Tips for getting Social Security Disability or SSI benefits approved
What medical conditions will get you approved for disability?
What kind of Mental Problems Qualify for Disability?
Receiving a Disability Award Letter
Conditions Social Security will recognize as a disability
Previously answered questions regarding SSD and SSI
Applying for disability in your state
Most popular topics on SSDRC.com
Social Security Disability SSI Questions
The listings, list of disabling impairments
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Disability Lawyers prevent unnecessary denials
How much Social Security Disability SSI back pay?
How to apply for disability for a child or children
Filing a Social Security Disability SSI application
Filing for disability - when to file
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Qualifications for disability benefits
How to Prove you are disabled and Win your Disability Benefits
Qualifying for Disability - The Process
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Social Security Disability SSI definitions
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While you are in your disability interview
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These pages provide answers to basic questions about pursuing disability benefits
Getting a disability approval
How to appeal disability denial
Disability hearing results
Helpful tips for going to Social Security Disability hearing
SSDI hearing decision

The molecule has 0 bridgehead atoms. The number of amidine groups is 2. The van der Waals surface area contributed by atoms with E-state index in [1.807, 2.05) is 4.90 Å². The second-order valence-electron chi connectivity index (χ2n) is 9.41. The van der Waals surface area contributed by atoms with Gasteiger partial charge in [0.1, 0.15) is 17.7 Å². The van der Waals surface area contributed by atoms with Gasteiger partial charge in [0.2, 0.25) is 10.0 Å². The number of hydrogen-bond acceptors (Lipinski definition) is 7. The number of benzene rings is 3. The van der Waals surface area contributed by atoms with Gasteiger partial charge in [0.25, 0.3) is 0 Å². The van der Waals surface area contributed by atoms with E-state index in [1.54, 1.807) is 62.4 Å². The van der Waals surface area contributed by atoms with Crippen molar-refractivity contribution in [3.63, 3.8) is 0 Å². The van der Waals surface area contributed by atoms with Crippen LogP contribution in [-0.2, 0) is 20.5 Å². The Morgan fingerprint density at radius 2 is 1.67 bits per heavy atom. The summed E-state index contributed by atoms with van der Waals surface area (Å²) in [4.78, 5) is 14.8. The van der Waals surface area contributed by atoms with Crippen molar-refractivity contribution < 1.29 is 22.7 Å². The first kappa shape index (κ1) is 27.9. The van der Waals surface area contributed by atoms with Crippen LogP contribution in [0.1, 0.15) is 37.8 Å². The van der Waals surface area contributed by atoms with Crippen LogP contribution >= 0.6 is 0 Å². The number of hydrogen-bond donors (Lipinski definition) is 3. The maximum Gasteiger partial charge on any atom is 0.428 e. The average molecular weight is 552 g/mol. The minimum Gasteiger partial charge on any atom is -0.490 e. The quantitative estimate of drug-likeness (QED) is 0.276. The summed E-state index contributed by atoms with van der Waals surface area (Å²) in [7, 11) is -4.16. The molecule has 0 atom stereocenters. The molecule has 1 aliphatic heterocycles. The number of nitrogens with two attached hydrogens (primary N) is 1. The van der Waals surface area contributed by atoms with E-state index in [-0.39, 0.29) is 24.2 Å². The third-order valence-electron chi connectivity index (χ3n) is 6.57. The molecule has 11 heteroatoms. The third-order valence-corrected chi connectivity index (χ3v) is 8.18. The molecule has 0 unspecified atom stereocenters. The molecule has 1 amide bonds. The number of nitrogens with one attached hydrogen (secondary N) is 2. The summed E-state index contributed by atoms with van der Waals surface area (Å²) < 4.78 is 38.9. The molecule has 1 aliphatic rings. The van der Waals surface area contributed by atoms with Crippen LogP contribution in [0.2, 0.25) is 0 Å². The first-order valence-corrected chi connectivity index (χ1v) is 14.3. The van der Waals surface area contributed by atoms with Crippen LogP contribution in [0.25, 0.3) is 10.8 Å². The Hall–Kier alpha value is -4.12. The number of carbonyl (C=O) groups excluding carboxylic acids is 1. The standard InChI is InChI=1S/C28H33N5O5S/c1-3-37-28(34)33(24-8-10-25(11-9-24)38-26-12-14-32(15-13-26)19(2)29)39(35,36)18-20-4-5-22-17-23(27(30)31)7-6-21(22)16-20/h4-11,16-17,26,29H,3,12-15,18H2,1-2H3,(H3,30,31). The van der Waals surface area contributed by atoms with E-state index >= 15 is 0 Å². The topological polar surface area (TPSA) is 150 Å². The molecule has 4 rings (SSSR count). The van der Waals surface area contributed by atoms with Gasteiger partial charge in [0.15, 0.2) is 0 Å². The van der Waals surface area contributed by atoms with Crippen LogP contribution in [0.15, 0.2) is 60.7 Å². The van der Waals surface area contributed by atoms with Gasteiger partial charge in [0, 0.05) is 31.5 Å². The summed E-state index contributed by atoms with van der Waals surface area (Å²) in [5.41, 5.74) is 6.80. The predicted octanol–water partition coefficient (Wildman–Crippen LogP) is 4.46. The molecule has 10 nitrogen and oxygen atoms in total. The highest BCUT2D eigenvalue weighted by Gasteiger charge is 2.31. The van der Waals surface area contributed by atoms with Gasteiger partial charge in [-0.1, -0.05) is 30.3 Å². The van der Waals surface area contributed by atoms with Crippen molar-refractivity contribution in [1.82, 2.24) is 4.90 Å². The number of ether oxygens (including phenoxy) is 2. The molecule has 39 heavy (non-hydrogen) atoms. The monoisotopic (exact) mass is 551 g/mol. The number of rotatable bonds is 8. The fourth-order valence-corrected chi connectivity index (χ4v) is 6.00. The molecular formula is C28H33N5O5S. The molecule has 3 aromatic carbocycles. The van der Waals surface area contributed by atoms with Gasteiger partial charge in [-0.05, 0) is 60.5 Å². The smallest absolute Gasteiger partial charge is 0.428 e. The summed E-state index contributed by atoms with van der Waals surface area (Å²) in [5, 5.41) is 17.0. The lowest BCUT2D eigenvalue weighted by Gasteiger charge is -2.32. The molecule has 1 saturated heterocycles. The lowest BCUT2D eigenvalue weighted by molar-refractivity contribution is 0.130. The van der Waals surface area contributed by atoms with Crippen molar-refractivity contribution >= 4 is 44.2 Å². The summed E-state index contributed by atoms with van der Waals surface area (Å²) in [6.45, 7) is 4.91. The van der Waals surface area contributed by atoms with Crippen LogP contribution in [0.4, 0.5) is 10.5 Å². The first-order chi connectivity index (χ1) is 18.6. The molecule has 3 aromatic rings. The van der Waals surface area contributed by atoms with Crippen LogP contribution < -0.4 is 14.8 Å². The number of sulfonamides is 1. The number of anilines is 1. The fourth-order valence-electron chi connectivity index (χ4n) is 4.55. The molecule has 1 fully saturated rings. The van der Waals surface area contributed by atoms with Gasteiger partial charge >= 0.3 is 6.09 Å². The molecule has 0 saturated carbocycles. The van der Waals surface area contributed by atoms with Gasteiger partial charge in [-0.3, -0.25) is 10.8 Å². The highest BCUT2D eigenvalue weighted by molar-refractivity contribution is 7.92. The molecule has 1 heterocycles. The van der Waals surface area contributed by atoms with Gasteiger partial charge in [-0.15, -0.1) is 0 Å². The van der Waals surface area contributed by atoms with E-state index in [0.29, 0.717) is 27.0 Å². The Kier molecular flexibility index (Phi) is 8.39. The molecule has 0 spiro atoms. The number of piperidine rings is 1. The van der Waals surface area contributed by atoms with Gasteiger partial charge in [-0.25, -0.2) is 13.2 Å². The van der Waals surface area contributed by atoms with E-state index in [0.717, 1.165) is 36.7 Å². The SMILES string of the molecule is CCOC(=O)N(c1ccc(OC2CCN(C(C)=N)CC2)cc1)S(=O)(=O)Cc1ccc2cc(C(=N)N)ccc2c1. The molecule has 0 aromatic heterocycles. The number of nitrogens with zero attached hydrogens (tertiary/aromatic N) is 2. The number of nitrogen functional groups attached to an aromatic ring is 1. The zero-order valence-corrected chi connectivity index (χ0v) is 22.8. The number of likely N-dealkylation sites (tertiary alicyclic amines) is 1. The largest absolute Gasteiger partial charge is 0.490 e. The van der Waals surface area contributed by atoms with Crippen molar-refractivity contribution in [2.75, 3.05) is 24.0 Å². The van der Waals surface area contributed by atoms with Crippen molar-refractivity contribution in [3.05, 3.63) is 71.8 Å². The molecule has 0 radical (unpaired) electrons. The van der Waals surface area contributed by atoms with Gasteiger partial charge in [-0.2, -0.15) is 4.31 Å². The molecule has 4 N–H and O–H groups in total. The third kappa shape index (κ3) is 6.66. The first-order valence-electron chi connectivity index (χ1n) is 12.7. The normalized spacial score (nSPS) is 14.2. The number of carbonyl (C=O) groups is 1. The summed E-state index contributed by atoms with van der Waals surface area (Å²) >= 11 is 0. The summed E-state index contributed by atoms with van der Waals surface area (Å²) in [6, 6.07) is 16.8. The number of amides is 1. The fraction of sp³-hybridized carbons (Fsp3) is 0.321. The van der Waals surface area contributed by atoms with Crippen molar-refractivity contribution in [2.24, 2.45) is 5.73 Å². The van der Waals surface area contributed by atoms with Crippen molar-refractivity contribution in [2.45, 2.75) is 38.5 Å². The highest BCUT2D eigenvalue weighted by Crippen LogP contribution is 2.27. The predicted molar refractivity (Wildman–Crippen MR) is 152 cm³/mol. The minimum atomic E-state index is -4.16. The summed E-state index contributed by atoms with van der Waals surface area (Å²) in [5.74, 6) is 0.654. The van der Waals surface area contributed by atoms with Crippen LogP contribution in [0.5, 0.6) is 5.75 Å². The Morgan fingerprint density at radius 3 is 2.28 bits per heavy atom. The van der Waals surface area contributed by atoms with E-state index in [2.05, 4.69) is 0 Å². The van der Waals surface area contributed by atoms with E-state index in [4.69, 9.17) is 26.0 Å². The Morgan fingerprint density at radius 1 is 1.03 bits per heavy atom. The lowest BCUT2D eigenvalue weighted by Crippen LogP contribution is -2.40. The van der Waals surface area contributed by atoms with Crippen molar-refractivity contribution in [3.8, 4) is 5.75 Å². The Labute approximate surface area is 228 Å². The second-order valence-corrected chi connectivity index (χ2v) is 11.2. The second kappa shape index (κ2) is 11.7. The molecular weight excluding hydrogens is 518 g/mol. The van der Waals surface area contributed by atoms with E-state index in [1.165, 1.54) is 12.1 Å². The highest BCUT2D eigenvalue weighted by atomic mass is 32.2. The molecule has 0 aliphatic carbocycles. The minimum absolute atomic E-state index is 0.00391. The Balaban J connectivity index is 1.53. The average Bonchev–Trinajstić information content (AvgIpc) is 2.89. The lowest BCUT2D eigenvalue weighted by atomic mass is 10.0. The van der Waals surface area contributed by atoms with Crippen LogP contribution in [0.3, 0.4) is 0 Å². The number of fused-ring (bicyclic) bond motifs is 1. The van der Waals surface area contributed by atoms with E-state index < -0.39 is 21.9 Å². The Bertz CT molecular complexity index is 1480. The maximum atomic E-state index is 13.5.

Denied Social Security Disability now what
Social Security Disability appeal status
Social Security Disability appeal attorney fees
I was denied Social Security Disability for the 2nd time
What happens after a disability hearing has been held
How long does a Social Security Disability judge have to make a ruling?
The Social Security Disability Blue book
How to get an SSDI reconsideration approved?
Conditions that get approved for disability
Social Security Disability back pay status
Denied Social Security Disability appeal
What to say at a disability hearing
Filing for disability with fibromyalgia
Tips for applying for disability
For the sake of clarity, SSDRC.com is not the Social Security Administration, nor is it associated or affiliated with SSA. This site is a personal, private website that is published, edited, and maintained by former caseworker and former disability claims examiner, Tim Moore, who was interviewed by the New York Times on the topic of Social Security Disability and SSI benefits in an article entitled "The Disability Mess" and also by the Los Angeles Times on the subject of political attempts to weaken the Social Security Disability system.
The goal of the site is to provide information about how Social Security Disability and SSI work, the idea being that qualified information may help claimants pursue their claims and appeals, potentially avoiding time-consuming mistakes. If you find the information on this site helpful and believe it would be helpful to others, feel free to share links to its homepage or other pages on website resource pages, blogs, or social media. Copying of this material, however, is prohibited.
To learn more about the author, please visit the SSDRC.com homepage and view the "about this site" link near the bottom of the page.